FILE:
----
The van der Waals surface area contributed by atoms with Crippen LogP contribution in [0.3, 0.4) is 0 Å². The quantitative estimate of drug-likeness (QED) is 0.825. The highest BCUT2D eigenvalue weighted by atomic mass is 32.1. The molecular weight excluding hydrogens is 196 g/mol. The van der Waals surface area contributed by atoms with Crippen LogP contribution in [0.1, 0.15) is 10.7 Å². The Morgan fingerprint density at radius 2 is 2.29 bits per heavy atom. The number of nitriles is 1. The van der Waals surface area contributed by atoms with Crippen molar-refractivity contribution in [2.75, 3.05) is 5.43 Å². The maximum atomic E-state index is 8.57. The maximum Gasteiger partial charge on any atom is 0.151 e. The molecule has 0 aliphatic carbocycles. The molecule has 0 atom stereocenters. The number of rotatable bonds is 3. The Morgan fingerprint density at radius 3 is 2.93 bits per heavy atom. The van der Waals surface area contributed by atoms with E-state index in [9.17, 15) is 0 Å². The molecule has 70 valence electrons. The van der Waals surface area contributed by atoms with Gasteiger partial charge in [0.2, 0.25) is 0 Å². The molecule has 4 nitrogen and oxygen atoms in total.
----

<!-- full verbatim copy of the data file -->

The van der Waals surface area contributed by atoms with Crippen LogP contribution in [0.3, 0.4) is 0 Å². The quantitative estimate of drug-likeness (QED) is 0.825. The highest BCUT2D eigenvalue weighted by atomic mass is 32.1. The molecular weight excluding hydrogens is 196 g/mol. The van der Waals surface area contributed by atoms with Crippen LogP contribution in [0.1, 0.15) is 10.7 Å². The Morgan fingerprint density at radius 2 is 2.29 bits per heavy atom. The number of nitriles is 1. The van der Waals surface area contributed by atoms with Crippen molar-refractivity contribution in [2.75, 3.05) is 5.43 Å². The maximum atomic E-state index is 8.57. The maximum Gasteiger partial charge on any atom is 0.151 e. The molecule has 0 aliphatic carbocycles. The molecule has 0 atom stereocenters. The number of rotatable bonds is 3. The Morgan fingerprint density at radius 3 is 2.93 bits per heavy atom. The van der Waals surface area contributed by atoms with E-state index in [9.17, 15) is 0 Å². The molecule has 70 valence electrons. The van der Waals surface area contributed by atoms with Gasteiger partial charge in [0.2, 0.25) is 0 Å². The molecule has 4 nitrogen and oxygen atoms in total.